National Security

Migrants Seeking Asylum Wait Years For Their Day In Court As Backlog Reaches New Record Under Biden

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Jennie Taer Investigative Reporter
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There are a record number of asylum cases backlogging U.S. immigration courts under President Joe Biden, according to Syracuse University’s Transactional Records Access Clearinghouse (TRAC).

There are roughly 1.6 million asylum cases, a record number, backlogging the system, according to TRAC, which analyzes and compiles government data. The wait times for court appearances have increased to an average of 4.3 years nationwide, TRAC reported.

Those waiting the longest for their court proceedings are in Omaha, Nebraska, where the average wait time is 2,168 days.

The new high for the Biden administration comes following a record year for migrant encounters at the southern border.U.S. Customs and Border Protection (CBP) encountered more than 2.3 million migrants at the U.S.-Mexico border in fiscal year 2022. (RELATED: EXCLUSIVE: ‘Unacceptable’: Texas GOP Rep Demands Mayorkas Answer To Data ‘Miscalculations’ After DCNF Reports)

“Asylum backlogs are not new (as TRAC has shown many times), since the number of people requesting the type of protection that asylum provides has typically exceeded the capacity of government agencies to process applications quickly and fairly. Yet in recent years, with political, economic, and environmental instability in places like Mexico, Venezuela, Haiti, Central America, Ukraine, and elsewhere, the United States has seen a growth in migrants’ needs that outpace even the growing number of Immigration Judges and asylum officers added by both Democratic and Republican administrations,” TRAC noted.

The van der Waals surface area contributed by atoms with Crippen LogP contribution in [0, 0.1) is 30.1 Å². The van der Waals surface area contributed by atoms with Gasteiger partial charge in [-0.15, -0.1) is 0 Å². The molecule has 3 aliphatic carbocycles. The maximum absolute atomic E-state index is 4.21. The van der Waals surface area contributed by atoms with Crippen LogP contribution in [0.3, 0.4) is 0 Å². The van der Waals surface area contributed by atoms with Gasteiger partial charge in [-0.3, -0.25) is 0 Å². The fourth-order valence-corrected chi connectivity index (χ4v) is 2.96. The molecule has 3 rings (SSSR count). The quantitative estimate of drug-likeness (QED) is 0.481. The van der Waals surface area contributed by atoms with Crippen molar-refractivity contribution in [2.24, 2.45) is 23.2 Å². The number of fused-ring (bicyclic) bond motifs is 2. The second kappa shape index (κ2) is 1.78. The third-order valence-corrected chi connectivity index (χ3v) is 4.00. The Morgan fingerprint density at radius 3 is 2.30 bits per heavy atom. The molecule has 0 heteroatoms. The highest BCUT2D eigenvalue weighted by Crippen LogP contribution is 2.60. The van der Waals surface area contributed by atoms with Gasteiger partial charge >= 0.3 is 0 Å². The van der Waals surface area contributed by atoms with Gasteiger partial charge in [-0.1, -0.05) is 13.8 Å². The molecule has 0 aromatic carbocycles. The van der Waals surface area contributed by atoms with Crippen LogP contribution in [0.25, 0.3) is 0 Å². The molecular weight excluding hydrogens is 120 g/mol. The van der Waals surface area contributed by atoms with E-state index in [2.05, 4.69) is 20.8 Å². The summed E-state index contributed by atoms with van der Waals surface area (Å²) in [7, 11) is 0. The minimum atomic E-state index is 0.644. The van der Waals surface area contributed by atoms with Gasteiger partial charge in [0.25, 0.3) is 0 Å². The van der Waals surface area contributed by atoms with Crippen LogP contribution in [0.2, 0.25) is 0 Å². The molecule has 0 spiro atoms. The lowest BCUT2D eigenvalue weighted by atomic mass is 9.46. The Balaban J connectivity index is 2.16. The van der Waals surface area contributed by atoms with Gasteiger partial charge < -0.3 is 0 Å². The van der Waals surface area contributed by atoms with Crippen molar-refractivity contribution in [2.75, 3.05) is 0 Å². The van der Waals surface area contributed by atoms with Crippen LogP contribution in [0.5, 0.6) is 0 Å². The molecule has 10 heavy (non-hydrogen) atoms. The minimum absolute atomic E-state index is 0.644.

(Photo by Spencer Platt/Getty Images)

In fiscal year 2012, there were over 10,000 asylum cases, according to TRAC. That number increased to 750,000 in fiscal year 2022.

Those seeking asylum come from 219 different countries, according to TRAC. But nearly 60% of applicants come from only five countries that include Guatemala, Honduras, El Salvador, Mexico and Venezuela.

Roughly 30% of those seeking asylum are children, according to TRAC. There have been large increases in the number of asylum cases in Florida and Massachusetts recently, TRAC reported.

“The shifting composition of nationalities reflects not just the volume of individuals arriving at our borders seeking asylum, but the country’s policies and practices of which nationalities are being allowed to actually enter the U.S. and seek asylum. Asylum seekers from the Northern Triangle countries and Mexico were usually immediately turned away under Title 42 and not allowed to enter and seek asylum. The Biden administration has created some exceptions to this policy, exceptions that have been structured by nationality,” TRAC noted.

In March, the Biden administration implemented a rule to hire asylum officers to vet claims before illegal immigrants went to court to address the backlog. Additionally, it added Venezuelans to the list of several nationalities that can be expelled under Title 42, a Trump-era public health order used to expel certain illegal immigrants to mitigate the spread of COVID-19, in October.

Asylum officers can approve or deny claims. If a case is denied, an immigration judge can overrule the denial, according to TRAC. Some asylum seekers are brought first to an immigration judge if they were previously apprehended by the Department of Homeland Security (DHS) or processed for expedited removal.

The White House didn’t immediately respond to a request for comment.

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